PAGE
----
Bursa is a city in northwestern Turkey and the capital of Bursa Province. With a population of 1,194,687 (2000 census), it is Turkey's fourth largest city. The city is famous for its ski resorts (on the mountain of Uludağ), the mausoleums of Ottoman sultans, and the surrounding fertile plain. It is also the home of some famous Turkish foods, especially chestnut desserts and a meat dish called İskender kebap.
The former names for Bursa are Brusa and Prusa (Greek Προύσσα). The earliest known site at this location was Cius, which Philip V of Macedonia granted to the Bithynian king Prusias I in 202 BC, for his help against Pergamum and Heraclea Pontica (modern Karadeniz Ereğli). Prusias renamed the city for himself, Prusa.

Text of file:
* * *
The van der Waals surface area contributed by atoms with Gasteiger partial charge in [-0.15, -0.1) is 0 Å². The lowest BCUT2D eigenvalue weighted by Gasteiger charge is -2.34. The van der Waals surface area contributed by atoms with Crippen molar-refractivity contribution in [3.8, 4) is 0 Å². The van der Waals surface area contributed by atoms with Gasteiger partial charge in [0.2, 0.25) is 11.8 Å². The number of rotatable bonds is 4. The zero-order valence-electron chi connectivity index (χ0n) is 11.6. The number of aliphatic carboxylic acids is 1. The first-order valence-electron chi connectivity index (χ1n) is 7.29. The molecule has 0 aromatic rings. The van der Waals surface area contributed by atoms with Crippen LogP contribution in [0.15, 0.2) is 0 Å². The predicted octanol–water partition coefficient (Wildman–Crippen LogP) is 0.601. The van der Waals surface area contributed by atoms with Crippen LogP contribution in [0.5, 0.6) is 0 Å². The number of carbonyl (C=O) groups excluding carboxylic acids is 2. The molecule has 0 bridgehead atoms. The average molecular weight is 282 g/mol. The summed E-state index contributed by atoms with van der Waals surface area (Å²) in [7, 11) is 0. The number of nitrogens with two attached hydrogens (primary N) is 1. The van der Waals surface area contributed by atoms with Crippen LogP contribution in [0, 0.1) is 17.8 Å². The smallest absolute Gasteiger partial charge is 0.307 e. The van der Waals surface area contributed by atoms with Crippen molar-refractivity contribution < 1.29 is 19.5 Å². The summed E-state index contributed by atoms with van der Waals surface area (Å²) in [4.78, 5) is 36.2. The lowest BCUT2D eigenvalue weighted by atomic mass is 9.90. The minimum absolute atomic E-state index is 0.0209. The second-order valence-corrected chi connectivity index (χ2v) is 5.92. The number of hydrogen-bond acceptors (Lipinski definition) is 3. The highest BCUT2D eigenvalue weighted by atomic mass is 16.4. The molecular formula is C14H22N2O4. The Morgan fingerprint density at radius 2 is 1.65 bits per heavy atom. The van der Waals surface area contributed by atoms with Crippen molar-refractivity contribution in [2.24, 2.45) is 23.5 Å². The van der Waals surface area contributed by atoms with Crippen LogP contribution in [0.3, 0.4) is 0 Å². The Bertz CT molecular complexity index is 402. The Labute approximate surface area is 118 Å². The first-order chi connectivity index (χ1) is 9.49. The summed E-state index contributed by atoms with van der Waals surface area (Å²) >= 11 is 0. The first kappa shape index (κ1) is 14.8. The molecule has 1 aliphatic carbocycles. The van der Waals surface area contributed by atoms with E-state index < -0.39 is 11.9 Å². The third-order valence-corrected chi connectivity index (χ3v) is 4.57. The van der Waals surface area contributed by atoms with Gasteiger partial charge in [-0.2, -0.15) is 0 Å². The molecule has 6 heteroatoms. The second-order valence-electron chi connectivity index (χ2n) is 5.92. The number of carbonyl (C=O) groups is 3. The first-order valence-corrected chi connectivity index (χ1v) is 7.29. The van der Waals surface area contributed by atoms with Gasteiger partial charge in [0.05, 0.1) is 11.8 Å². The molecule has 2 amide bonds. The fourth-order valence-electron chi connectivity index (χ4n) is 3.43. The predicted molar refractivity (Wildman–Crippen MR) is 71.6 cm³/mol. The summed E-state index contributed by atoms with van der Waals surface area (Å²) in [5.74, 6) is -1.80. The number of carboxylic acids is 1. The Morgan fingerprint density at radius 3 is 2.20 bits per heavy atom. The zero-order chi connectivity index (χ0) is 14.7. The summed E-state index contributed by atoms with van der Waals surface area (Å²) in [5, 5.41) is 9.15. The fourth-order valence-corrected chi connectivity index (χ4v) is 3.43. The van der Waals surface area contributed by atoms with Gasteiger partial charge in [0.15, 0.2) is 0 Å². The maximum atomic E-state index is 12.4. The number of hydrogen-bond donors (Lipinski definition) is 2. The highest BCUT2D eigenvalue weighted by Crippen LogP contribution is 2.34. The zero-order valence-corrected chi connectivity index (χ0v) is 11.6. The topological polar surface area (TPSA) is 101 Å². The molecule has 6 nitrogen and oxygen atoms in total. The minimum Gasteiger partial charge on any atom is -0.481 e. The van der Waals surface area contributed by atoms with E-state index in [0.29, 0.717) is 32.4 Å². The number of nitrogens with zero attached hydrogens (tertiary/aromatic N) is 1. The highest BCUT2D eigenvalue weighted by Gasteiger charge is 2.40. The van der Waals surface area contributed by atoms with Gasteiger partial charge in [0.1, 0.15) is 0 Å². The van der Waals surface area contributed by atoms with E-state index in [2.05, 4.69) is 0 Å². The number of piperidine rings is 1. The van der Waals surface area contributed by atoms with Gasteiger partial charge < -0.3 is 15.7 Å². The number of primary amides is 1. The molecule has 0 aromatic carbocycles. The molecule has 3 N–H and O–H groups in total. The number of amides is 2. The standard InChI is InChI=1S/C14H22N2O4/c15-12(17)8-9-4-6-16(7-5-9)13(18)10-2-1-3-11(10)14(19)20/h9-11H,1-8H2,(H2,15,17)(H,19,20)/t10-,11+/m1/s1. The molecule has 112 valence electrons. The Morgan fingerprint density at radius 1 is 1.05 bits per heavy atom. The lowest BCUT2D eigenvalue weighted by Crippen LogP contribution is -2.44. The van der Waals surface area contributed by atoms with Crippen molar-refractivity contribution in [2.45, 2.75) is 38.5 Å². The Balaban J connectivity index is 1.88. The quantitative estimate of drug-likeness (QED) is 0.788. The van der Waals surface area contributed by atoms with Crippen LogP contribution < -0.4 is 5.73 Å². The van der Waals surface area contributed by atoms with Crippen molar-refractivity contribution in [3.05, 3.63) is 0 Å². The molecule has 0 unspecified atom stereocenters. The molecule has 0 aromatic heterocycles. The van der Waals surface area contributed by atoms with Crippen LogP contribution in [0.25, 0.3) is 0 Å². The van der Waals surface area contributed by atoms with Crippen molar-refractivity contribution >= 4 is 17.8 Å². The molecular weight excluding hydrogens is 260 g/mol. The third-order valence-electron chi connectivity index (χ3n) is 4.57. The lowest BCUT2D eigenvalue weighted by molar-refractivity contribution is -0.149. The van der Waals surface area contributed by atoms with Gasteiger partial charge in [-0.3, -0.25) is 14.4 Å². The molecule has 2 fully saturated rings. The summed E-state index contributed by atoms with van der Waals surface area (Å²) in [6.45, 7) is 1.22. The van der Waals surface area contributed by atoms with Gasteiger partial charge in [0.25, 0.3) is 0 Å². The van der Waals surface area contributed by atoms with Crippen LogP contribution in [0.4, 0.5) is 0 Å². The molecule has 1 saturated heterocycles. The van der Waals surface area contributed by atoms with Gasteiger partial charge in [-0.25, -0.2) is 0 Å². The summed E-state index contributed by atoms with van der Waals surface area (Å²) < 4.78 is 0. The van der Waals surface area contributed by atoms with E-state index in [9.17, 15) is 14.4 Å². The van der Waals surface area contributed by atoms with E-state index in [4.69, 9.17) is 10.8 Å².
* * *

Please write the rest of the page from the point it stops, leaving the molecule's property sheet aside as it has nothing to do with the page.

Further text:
It was later a major city, located on the westernmost end of the famous Silk Road, and was the capital of the Ottoman Empire following its capture from the Byzantines in 1326 until the capture of Edirne in 1365 and remained an important administrative and commercial center even after it lost its status as the capital. The Algerian resistance fighter Emir Abd el-Kader resided here for a while (1852 to 1855), as well as Ayatollah Khomeini in his first year of exile (1963) before leaving for Nejef in Iraq and later for Paris, and Ismail Hakkı Bursevi a famous Islamic scholar and Sufi is buried here.
Ulucami, the Great Friday Mosque, is the major mosque of Bursa and a landmark of early Ottoman architecture. It was built by Ali Neccar in 1396-1399, at Sultan Bayezid I's command. The mosque is large and rectangular, with twenty domes arranged in four rows of five supported by twelve columns. It has two minarets. Inside the mosque there are 192 monumental wall inscriptions written by famous calligraphers.